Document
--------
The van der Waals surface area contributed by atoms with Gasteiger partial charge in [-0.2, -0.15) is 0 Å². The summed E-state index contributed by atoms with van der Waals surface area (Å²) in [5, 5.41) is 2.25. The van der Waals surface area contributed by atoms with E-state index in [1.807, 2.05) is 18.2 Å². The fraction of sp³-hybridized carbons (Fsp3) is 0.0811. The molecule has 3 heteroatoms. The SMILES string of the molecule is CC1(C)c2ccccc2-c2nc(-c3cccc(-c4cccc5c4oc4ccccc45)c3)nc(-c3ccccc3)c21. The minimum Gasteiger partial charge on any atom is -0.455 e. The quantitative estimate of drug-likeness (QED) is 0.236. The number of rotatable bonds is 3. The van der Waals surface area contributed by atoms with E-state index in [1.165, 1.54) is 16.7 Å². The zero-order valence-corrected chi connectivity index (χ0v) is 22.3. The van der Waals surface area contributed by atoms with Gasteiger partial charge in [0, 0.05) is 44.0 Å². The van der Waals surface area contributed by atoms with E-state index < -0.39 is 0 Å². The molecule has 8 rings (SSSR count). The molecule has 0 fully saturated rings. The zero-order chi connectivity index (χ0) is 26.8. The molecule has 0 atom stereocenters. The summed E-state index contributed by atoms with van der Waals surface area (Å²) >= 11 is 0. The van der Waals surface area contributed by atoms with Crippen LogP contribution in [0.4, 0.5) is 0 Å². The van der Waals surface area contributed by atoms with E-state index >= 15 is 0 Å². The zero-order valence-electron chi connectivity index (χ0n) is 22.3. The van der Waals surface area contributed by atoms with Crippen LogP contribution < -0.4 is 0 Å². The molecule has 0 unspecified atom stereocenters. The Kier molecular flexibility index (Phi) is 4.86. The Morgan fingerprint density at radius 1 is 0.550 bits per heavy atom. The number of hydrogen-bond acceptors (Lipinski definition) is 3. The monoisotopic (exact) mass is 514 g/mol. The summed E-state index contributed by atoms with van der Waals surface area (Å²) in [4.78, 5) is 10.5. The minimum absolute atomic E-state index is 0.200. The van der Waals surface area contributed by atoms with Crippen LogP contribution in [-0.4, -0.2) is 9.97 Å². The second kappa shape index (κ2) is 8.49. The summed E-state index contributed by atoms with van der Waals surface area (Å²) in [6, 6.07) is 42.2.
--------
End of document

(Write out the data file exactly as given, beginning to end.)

The van der Waals surface area contributed by atoms with Gasteiger partial charge in [-0.2, -0.15) is 0 Å². The summed E-state index contributed by atoms with van der Waals surface area (Å²) in [5, 5.41) is 2.25. The van der Waals surface area contributed by atoms with E-state index in [1.807, 2.05) is 18.2 Å². The fraction of sp³-hybridized carbons (Fsp3) is 0.0811. The molecule has 3 heteroatoms. The SMILES string of the molecule is CC1(C)c2ccccc2-c2nc(-c3cccc(-c4cccc5c4oc4ccccc45)c3)nc(-c3ccccc3)c21. The minimum Gasteiger partial charge on any atom is -0.455 e. The quantitative estimate of drug-likeness (QED) is 0.236. The number of rotatable bonds is 3. The van der Waals surface area contributed by atoms with E-state index in [1.165, 1.54) is 16.7 Å². The zero-order valence-corrected chi connectivity index (χ0v) is 22.3. The van der Waals surface area contributed by atoms with Gasteiger partial charge in [0, 0.05) is 44.0 Å². The van der Waals surface area contributed by atoms with E-state index < -0.39 is 0 Å². The molecule has 8 rings (SSSR count). The molecule has 0 fully saturated rings. The zero-order chi connectivity index (χ0) is 26.8. The molecule has 0 atom stereocenters. The summed E-state index contributed by atoms with van der Waals surface area (Å²) >= 11 is 0. The van der Waals surface area contributed by atoms with Crippen LogP contribution in [0.4, 0.5) is 0 Å². The van der Waals surface area contributed by atoms with E-state index >= 15 is 0 Å². The zero-order valence-electron chi connectivity index (χ0n) is 22.3. The van der Waals surface area contributed by atoms with Crippen LogP contribution < -0.4 is 0 Å². The molecule has 0 unspecified atom stereocenters. The Kier molecular flexibility index (Phi) is 4.86. The Morgan fingerprint density at radius 1 is 0.550 bits per heavy atom. The number of hydrogen-bond acceptors (Lipinski definition) is 3. The monoisotopic (exact) mass is 514 g/mol. The summed E-state index contributed by atoms with van der Waals surface area (Å²) in [4.78, 5) is 10.5. The minimum absolute atomic E-state index is 0.200. The van der Waals surface area contributed by atoms with Crippen LogP contribution in [-0.4, -0.2) is 9.97 Å². The second kappa shape index (κ2) is 8.49. The summed E-state index contributed by atoms with van der Waals surface area (Å²) in [6, 6.07) is 42.2.